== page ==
Close low point drain valves when water stops flowing.
2. Clean clapper facings and seats.
3. Clean the valve interior.
4. Place clappers on seats and make certain the antiwater column latch is in place. Bolt on the cover. Do not use grease or other material to help seat clappers. Fill the system with 10 psi air pressure to blow out any residual water through low point drains.
5. Open valves at the top and bottom of the priming chamber and priming test valves.
6. Admit water to the priming chamber until water flows out of the test valve. Close this valve.
7. Close the priming chamber valves.
8. Admit air pressure to the system.
9. Open the main control valve slowly.
10. Close the main 2-inch drain valve, except where water hammer conditions exist. In this case, leave the 2-inch drain valve open until pressures stabilize.
To check air supply piping, do the following:
Note air pressure within 12 to 24 hours after resetting the dry pipe valve. If air leakage exists, test sprinkler piping for leaks.
Make sure the valves to manually operated compressors are tightly closed. A slow air leak back through one of these valves can trip the dry pipe valve.
Examine restriction orifices in air piping and air pressure regulators, if used, from automatic air compressors to dry pipe valves.
To test deluge and pre-action valves, perform the 2-inch drain test quarterly by opening the 2-inch drain valve fully and recording pressure at lowest point. Close the 2-inch drain valve and record pressure at the stabilization point. Notice whether pressure returns quickly or slowly. Main- tain a continuous record of drain tests.
If the recorded pressure when the valve is wide open is similar to previous recordings and pressure returns quickly, it is normal.
If the recorded pressure when the valve is wide open is significantly lower or pressure is slow to return when the valve is closed, there may be an obstruction in the waterway. Check for partially closed valves to the sprinkler system. Check the water pressure and the local water-flow alarm through the bypass connection.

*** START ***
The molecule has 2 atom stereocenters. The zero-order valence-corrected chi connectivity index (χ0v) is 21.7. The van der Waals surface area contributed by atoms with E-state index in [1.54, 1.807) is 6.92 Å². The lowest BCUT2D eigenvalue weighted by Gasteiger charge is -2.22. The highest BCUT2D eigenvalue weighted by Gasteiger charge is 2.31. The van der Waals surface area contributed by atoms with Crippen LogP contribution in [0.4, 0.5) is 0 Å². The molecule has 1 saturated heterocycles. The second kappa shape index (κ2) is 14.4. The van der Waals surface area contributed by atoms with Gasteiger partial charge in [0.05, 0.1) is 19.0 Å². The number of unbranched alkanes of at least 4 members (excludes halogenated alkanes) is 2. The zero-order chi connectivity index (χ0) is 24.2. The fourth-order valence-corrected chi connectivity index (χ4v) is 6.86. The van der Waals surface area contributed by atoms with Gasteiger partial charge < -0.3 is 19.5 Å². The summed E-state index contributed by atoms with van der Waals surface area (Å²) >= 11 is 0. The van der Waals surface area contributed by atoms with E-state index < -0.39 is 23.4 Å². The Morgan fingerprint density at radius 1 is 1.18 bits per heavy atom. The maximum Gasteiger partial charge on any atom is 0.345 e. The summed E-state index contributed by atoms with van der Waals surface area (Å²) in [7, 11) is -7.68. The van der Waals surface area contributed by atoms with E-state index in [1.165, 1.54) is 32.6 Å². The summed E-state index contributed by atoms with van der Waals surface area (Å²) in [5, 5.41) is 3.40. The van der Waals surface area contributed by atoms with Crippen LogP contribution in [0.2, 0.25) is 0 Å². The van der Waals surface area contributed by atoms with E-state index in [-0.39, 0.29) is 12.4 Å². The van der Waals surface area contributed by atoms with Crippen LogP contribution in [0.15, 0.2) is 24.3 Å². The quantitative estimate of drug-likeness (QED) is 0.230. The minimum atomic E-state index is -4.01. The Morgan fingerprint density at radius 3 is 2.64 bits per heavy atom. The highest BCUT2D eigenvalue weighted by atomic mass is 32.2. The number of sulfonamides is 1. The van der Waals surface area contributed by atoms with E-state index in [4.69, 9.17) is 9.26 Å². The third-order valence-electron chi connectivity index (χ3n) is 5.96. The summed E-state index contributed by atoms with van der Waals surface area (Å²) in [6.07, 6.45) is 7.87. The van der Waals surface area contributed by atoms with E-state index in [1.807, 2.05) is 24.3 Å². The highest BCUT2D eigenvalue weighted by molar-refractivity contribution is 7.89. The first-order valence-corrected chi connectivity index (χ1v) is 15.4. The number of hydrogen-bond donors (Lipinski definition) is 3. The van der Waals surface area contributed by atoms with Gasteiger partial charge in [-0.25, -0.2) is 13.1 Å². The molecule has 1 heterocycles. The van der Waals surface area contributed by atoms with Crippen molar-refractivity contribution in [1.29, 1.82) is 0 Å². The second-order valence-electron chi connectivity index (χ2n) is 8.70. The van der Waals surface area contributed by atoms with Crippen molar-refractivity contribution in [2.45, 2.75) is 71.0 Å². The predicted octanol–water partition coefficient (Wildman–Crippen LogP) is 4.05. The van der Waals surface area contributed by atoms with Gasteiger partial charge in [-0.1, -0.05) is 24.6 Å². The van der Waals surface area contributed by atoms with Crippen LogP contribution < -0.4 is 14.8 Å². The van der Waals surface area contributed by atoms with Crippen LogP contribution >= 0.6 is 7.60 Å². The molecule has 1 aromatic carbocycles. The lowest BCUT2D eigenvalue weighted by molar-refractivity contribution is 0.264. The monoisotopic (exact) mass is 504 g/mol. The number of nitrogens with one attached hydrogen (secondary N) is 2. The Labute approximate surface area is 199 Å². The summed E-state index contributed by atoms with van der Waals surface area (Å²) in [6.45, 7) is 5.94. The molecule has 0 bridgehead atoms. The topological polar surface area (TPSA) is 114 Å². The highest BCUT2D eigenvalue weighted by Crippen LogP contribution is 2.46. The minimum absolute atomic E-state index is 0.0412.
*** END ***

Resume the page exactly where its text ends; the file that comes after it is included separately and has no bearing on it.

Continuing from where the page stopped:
Some deluge systems have both open and closed sprinklers. Make sure heat-responsive devices are provided in areas with both open and closed sprinklers and are in service. Fusing of a sprinkler will not operate a deluge valve. Where conditions permit, trip-test each deluge valve every 3 years by flowing water through the heads/ nozzles. To conduct a deluge valve dry trip-test, do the following:
1. Close the main control valve.
2. Apply an electric heat lamp to at least one heat-actuating device in each circuit, testing one circuit at a time. Note the time required to trip the valve. Where flammable vapors may be present, use a hot cloth or hot water in place of the electric test set.
3. Reset the deluge valve and trip, using the manual release.
4. Where fixed temperature releases are involved, wait 15 minutes and trip by removing a fusible element from the tubing or a heat- responsive device.
5. When tests are complete, reset valves and open the main control valves.
Because there are so many designs of heat- responsive devices, test procedures for each cannot be included here. See the individual manufacturer's information for detailed testing procedure. During routine inspections, check for painted or corroded contacts, plugged vents, or painted domes. Clean or replace affected devices.
Inspect cathodic protection equipment as follows:
1. While equipment is operating, note and record current flow shown by meters. If there is no current, check for blown fuses, electrodes touching the tank, ground-wire connection to tank, or electrodes not immersed in the water. If equipment operates at voltages or amperages over those listed on the nameplate, the rectifier may be damaged. Check polarity and direction of current flow. (If connections to rectifier are reversed, rapid damage to the tank occurs.)
2. Check condition of electrodes that deteriorate because of action of current passing from electrodes to water. Replace worn electrodes. (Watch for diminishing current flow on the ammeter; this is a sign that the electrodes may be failing.)Continue Reading